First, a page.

Samantha Savage Smith Is Definitely Not Faking It

The indie chanteuse returns more confident and in control on Fake Nice.

by Sebastian Buzzalino

Photo by Heather Saitz

It’s no secret that Samantha Savage Smith is one of Calgary’s crown jewels in the music community. Her dulcet tones and nonchalant wit find her sparkling at the boundaries of dreamy indie pop. Since her 2009 debut, Tough Cookie, she has been a reliable fixture in the Calgary scene, playing alongside some of the city’s best.

Now, with the release of Fake Nice, her first full-length since 2015, Smith returns more confident and in control than ever. The 10-track slab of wax floats and shimmers between poppy grooves, while the songwriting explores her mental health challenges, only to see her emerging on the other side stronger and funnier than ever. 

We connected with Smith to chat about taking more control, working with Calgary drag queen Valerie Hunt, and what it’s been like getting back into the rhythm of touring and playing live again.

Congratulations on your new album! You’ve said that “Fake Nice,” is an ode to several mental health challenges you’re working through. How did conceptualizing and writing an album during the pandemic inform the final product? 

The writing of the songs actually started before the pandemic hit; it was something I was grappling with for sometime beforehand. Honestly, it was kind of weird timing, as I think the pandemic really did shine a light on people’s mental and emotional struggles, and maybe it was the isolation, or us all collectively knowing we are going to hell in a handbasket that led to people seeming to start speaking up more about it. Despite the very real negatives of the last couple years, I actually found personal growth and a deepened perspective through all of it. It gave me time and space to take a deep breath and to really assess what I want out of my life — and what I truly love about making and performing music. I was living for the hustle before, and now I know it’s really not a healthy thing for me. I have better boundaries and I now know when I have to say to myself, “Okay: timeout, Samantha.” 

What did you learn about yourself as an artist during the process of writing and recording this album?

That I’ve progressed a lot as a musician and as a producer. I was so intensely hands-on during the making of the album and, as a result of that, it feels truly my own. I think it’s the most agency I’ve had in any of my work. I became better at knowing how to translate what I wanted in my mind, and actually find the results in the studio and the production aspect of it.

How would you characterize your progression as an artist from Tough Cookie, more than a decade ago, to Fake Nice

I’ve grown up! My taste in music has evolved, my skill sets are stronger. Though my records have come out with quite a bit of time between them, they are all ultimately recorded documents of where I am in my life. I think, with this album, I really stopped caring about making bad choices, and just went for it. I let my sense of humour make an appearance in the music, finally. I just let it be me and what I like to hear, and to allow myself to put things on tracks that made me laugh. No risk, no reward… ya know?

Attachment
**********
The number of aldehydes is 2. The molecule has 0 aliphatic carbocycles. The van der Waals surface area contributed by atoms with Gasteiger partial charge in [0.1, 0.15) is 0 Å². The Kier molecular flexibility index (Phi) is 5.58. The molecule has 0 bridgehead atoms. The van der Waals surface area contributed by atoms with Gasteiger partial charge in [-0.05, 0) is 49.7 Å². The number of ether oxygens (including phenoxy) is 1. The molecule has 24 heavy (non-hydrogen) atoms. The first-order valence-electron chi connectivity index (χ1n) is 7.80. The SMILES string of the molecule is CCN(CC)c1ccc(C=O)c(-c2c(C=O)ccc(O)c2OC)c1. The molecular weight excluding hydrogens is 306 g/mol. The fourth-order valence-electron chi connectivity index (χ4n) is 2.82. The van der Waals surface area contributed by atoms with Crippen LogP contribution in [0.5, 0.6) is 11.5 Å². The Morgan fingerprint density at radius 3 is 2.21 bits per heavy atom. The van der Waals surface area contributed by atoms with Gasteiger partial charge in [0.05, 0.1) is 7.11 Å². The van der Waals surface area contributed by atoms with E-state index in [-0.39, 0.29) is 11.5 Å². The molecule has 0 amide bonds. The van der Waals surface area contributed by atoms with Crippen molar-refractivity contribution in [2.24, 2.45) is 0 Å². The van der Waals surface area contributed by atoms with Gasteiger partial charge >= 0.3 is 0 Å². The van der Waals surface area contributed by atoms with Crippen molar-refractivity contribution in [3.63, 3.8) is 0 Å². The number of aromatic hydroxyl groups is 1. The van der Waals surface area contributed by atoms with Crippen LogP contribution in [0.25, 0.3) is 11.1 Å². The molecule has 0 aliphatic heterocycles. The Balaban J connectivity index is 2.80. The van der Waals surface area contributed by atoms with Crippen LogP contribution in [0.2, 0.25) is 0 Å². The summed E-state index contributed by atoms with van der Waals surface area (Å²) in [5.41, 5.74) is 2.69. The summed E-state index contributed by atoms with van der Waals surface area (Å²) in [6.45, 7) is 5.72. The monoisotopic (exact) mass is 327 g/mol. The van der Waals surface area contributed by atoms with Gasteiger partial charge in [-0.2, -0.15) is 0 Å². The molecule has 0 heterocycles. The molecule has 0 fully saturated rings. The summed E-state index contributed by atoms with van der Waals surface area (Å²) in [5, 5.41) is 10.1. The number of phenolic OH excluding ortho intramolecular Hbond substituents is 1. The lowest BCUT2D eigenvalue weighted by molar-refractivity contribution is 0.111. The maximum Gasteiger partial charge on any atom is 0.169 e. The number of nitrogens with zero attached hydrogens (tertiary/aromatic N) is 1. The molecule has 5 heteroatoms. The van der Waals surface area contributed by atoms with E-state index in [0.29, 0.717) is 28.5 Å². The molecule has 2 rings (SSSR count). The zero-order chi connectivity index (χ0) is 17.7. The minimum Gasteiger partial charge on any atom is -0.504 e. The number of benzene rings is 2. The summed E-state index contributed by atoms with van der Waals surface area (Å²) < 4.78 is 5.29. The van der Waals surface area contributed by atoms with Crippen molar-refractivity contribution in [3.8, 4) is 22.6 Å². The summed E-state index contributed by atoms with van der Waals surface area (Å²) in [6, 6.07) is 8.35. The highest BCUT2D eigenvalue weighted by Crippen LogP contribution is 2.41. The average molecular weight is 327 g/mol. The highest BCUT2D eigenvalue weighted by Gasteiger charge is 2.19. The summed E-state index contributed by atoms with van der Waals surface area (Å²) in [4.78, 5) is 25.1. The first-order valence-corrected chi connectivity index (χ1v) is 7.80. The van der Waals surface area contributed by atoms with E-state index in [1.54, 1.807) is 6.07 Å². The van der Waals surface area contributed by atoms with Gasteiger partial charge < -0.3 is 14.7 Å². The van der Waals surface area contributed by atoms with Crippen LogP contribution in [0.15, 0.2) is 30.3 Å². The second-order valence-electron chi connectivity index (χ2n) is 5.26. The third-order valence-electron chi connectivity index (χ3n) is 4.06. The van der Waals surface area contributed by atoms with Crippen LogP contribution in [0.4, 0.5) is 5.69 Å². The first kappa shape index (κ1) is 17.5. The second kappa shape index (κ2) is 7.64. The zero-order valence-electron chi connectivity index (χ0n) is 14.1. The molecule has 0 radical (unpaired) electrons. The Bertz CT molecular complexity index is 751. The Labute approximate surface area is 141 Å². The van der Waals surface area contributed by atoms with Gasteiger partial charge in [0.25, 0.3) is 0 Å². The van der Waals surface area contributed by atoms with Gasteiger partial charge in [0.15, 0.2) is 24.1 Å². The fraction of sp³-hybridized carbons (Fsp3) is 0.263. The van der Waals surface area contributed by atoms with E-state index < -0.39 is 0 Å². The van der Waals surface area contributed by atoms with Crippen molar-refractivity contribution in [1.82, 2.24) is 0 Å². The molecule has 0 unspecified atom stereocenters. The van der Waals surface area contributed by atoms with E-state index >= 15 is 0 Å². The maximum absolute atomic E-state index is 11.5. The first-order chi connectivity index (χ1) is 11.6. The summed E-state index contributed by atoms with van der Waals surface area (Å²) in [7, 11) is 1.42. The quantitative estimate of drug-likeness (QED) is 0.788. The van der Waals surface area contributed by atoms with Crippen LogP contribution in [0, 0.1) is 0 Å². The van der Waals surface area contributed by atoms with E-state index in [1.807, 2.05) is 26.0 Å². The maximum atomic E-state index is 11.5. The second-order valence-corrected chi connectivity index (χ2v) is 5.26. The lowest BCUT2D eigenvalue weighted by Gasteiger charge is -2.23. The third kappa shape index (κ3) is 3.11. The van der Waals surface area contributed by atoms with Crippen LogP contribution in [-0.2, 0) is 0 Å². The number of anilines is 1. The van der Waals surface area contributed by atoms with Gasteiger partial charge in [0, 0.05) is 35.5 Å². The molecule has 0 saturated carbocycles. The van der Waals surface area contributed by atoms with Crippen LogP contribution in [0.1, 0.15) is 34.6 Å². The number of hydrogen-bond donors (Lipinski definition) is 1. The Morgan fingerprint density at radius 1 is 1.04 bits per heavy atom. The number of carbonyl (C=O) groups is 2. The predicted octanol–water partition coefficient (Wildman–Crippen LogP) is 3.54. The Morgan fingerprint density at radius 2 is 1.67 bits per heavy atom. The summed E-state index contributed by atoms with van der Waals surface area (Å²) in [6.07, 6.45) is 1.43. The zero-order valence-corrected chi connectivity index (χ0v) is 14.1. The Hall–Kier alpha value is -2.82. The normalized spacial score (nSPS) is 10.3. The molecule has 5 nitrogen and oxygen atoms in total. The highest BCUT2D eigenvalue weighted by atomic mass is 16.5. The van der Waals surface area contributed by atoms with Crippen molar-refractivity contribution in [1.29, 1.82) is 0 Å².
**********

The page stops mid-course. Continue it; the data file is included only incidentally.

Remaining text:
What was it like working with Queen Valerie Hunt on the video for “Fake Nice”? In your opinion, what does the intersection of drag and indie pop bring to the song that might have otherwise not been there?

Amazing! Valerie is a force to be reckoned with. It was truly an honour to collaborate with her. I’ve had this idea for quite some time and have been keeping it in my back pocket for when the timing was right. I knew it had to be her and only her. It just seemed like the perfect visual metaphor for the song’s meaning. I think, more than ever, it’s important to intersect different styles of art forms: they do not need to be mutually exclusive. And also, just chatting with Val, we both found a lot of parallels between the slog of being a touring indie musician and a touring drag artist. It’s hard work! And it’s not all as glamorous as people like to think it is. But, we both put on our game face, get up on stage and give the audience a show, even if we actually feel like dirt, sleep-deprived, and haven’t had a decent meal in days. It’s a labour of love. 

I also just really loved chilling in the background. I wish I could just get Val with me on tour and she can just do the whole set and I’ll just play and sing from the side stage, haha. 

Looking back at the album as a whole, what are you most proud of?

That’s tough to say! There are so many things I could list that I’m quite chuffed about. But, I think, ultimately, it was really making bolder choices in production. I can hear it turned out exactly as I imagined it — sometimes even better. I’ve let things slide in the past and haven’t always spoken up about my gut instincts on songs in the studio. This time I was very bossy — in a good way!

You’re headed to Focus Wales in May and then a quick UK tour. What are you feeling in the weeks leading up to tour? 

Excited and stressed (laughs). But, I am really looking forward to just getting back out there again, and I really love playing this album live with my band. I think it translates well in a live setting and we’ve all worked really hard to bring it to life. The pandemic forced us all to take a live concert hiatus and proved that we truly don’t always know what we have ‘til it’s gone. I missed it all so much and I truly find so much joy in performing and attending. It’s nice that we can all start trying to do this again. 

Share on facebook
Share on twitter
Share on tumblr
Share on email